That's good information Kimdub...can you confirm this 'letter certifying no income' is signed by whom...yourself... or some one with a stamp?

            Ii agree with your statement of confusion on the word 'income.'
            In Hong Kong, for example, it is called salary tax as distinct from income tax.

            It would be very hard for anyone to survive on no income...but is all income taxed in RI is the question that confuses me. I have heard that world-wide income is taxable but I don't know enough about RI tax laws and find it scary to submit to that.

            David

            Comment


            • #7
              Originally posted by Davita View Post
              Theo1006
              (Malaysia) All can own property although a recent law limits the purchase to those properties costing more than MR 500,000 (US$150,000) but this rule is still contentious and could be amended.
              David
              The limit has been RM 250,000 since ages, even long time ago when you had to get a government approval to being a foreign investor to buy property. Malaysia is very easy for retirement, no even need to apply for MM2H if you only want to spend winters there, as most western nationals will get 3 or 6 month visa on arrival. No worries about taxation, as only income generated in Malaysia is taxed.

              Found this about supposedly current limits in the state of Johor (they may vary from state to state and KL is its own special federal territory):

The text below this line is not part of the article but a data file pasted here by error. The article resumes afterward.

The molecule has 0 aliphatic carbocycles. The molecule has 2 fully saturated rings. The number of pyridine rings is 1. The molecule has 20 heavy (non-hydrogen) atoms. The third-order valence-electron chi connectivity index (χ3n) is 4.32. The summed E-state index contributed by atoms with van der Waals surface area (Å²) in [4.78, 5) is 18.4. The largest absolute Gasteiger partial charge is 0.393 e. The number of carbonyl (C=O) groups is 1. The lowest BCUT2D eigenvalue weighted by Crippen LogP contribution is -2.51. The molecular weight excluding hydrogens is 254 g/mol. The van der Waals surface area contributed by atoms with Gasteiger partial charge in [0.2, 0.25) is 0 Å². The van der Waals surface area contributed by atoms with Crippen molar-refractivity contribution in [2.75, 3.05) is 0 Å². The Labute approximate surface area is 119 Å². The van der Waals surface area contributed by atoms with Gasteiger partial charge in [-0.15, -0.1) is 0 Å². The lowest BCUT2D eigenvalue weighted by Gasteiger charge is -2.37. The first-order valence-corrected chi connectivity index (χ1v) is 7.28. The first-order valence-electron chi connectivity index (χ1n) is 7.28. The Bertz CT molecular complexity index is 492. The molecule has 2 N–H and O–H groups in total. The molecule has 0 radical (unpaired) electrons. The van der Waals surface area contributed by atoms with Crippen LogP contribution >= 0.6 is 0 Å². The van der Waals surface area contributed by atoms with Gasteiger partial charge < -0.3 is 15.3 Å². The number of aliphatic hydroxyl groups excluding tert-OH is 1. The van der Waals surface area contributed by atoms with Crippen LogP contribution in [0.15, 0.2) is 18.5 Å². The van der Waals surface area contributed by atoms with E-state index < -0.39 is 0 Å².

Buying direct from the property developer
              (Foreigners only allowed to purchase the following properties)
              2 storey terrace house and above – RM 250,000 and above
              2 storey semi-detached and above – RM 250,000 and above
              2 storey bungalow or empty lot for bungalow – RM 250,000 and above
              Apartment/ Condominium – RM 250,000 and above
              Holiday home – RM 250,000 and above

              Buying from an individual or company
              (Foreigners only allowed to purchase the following properties)
              2 storey bungalow/ hoilday home – RM 500,000 and above
              2 storey semi0detached and above – RM 350,000 and above
              Apartment/ Condominium – RM 350,000 and above

              EDIT: I should be ashamed, I live (still) in Malaysia but the Jan 1 2010 ruling about RM 500,000 limit has escaped my eyes... However, state of Selangor has decided to suspend the ruling, and a similar motion is in progress in Penang. Frankly, RM 500,000 is very very high for Malaysia and makes purchasing property very unattractive unless for luxury condo or a large house on a large plot of land.
              Last edited by Bule Kere Gembel; 30-03-10, 13:08.

              Comment


              • #8
                Originally posted by Davita View Post
                That's good information Kimdub...can you confirm this 'letter certifying no income' is signed by whom...yourself... or some one with a stamp?

                Ii agree with your statement of confusion on the word 'income.'
                In Hong Kong, for example, it is called salary tax as distinct from income tax.

                It would be very hard for anyone to survive on no income...but is all income taxed in RI is the question that confuses me. I have heard that world-wide income is taxable but I don't know enough about RI tax laws and find it scary to submit to that.

                David
                Sorry I can't give you the correct terminologies, but the letter we sign required the signature over a little stamp that was purchased at the local store for not many Rupiah. Both my wife and I signed the letter. And the process really was easy after getting over the anxiety of what would be required and how deeply they would investigate.